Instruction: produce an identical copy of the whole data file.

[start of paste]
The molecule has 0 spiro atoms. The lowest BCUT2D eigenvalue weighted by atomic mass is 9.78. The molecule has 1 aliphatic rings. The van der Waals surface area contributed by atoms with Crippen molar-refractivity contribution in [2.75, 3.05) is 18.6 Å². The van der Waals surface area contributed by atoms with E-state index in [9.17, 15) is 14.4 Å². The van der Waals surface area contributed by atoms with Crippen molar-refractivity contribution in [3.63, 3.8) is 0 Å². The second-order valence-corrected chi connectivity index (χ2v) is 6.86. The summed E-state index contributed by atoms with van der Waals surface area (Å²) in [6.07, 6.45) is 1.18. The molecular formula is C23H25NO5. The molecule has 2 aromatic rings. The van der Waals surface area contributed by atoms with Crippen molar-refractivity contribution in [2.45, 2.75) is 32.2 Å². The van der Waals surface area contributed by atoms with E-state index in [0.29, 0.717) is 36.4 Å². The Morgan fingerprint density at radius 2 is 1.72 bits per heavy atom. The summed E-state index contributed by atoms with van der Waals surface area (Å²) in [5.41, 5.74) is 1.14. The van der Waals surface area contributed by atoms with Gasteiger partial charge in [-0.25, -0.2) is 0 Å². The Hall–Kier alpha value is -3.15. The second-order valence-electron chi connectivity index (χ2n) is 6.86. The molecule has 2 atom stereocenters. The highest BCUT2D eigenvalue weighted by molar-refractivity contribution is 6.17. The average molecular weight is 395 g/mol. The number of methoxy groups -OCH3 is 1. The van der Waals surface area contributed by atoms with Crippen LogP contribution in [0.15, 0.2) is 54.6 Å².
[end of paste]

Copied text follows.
The molecule has 0 spiro atoms. The lowest BCUT2D eigenvalue weighted by atomic mass is 9.78. The molecule has 1 aliphatic rings. The van der Waals surface area contributed by atoms with Crippen molar-refractivity contribution in [2.75, 3.05) is 18.6 Å². The van der Waals surface area contributed by atoms with E-state index in [9.17, 15) is 14.4 Å². The van der Waals surface area contributed by atoms with Crippen molar-refractivity contribution in [3.63, 3.8) is 0 Å². The second-order valence-corrected chi connectivity index (χ2v) is 6.86. The summed E-state index contributed by atoms with van der Waals surface area (Å²) in [6.07, 6.45) is 1.18. The molecular formula is C23H25NO5. The molecule has 2 aromatic rings. The van der Waals surface area contributed by atoms with Crippen molar-refractivity contribution in [2.45, 2.75) is 32.2 Å². The van der Waals surface area contributed by atoms with E-state index in [0.29, 0.717) is 36.4 Å². The Morgan fingerprint density at radius 2 is 1.72 bits per heavy atom. The summed E-state index contributed by atoms with van der Waals surface area (Å²) in [5.41, 5.74) is 1.14. The van der Waals surface area contributed by atoms with Gasteiger partial charge in [-0.25, -0.2) is 0 Å². The Hall–Kier alpha value is -3.15. The second-order valence-electron chi connectivity index (χ2n) is 6.86. The molecule has 2 atom stereocenters. The highest BCUT2D eigenvalue weighted by molar-refractivity contribution is 6.17. The average molecular weight is 395 g/mol. The number of methoxy groups -OCH3 is 1. The van der Waals surface area contributed by atoms with Crippen LogP contribution in [0.15, 0.2) is 54.6 Å².